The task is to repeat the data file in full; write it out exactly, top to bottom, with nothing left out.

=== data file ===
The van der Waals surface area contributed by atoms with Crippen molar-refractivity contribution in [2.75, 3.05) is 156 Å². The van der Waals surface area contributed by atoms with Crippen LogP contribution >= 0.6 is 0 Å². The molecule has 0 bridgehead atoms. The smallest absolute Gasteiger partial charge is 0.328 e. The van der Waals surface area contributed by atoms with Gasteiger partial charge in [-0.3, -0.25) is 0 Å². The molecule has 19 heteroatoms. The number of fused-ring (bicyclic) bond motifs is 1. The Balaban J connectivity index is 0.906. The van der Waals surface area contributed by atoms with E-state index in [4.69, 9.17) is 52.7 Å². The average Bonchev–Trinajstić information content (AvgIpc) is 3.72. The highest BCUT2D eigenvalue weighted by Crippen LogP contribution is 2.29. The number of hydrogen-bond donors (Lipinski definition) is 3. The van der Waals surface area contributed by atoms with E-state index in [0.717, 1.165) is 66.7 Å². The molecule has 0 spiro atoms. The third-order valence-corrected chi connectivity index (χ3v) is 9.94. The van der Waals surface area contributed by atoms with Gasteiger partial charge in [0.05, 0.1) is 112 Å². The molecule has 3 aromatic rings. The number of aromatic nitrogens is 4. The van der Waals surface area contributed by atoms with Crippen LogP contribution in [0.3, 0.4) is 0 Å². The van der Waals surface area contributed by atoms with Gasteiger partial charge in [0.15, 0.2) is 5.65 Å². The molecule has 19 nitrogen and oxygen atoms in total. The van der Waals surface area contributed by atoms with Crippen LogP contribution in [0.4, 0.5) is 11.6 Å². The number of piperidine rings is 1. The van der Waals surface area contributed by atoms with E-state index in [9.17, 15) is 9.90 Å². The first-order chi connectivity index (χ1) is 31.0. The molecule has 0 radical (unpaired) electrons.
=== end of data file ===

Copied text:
The van der Waals surface area contributed by atoms with Crippen molar-refractivity contribution in [2.75, 3.05) is 156 Å². The van der Waals surface area contributed by atoms with Crippen LogP contribution >= 0.6 is 0 Å². The molecule has 0 bridgehead atoms. The smallest absolute Gasteiger partial charge is 0.328 e. The van der Waals surface area contributed by atoms with Gasteiger partial charge in [-0.3, -0.25) is 0 Å². The molecule has 19 heteroatoms. The number of fused-ring (bicyclic) bond motifs is 1. The Balaban J connectivity index is 0.906. The van der Waals surface area contributed by atoms with E-state index in [4.69, 9.17) is 52.7 Å². The average Bonchev–Trinajstić information content (AvgIpc) is 3.72. The highest BCUT2D eigenvalue weighted by Crippen LogP contribution is 2.29. The number of hydrogen-bond donors (Lipinski definition) is 3. The van der Waals surface area contributed by atoms with E-state index in [0.717, 1.165) is 66.7 Å². The molecule has 0 spiro atoms. The third-order valence-corrected chi connectivity index (χ3v) is 9.94. The van der Waals surface area contributed by atoms with Gasteiger partial charge in [0.05, 0.1) is 112 Å². The molecule has 3 aromatic rings. The number of aromatic nitrogens is 4. The van der Waals surface area contributed by atoms with Crippen LogP contribution in [0.3, 0.4) is 0 Å². The van der Waals surface area contributed by atoms with Gasteiger partial charge in [0.15, 0.2) is 5.65 Å². The molecule has 19 nitrogen and oxygen atoms in total. The van der Waals surface area contributed by atoms with Crippen LogP contribution in [0.4, 0.5) is 11.6 Å². The number of piperidine rings is 1. The van der Waals surface area contributed by atoms with E-state index in [9.17, 15) is 9.90 Å². The first-order chi connectivity index (χ1) is 31.0. The molecule has 0 radical (unpaired) electrons.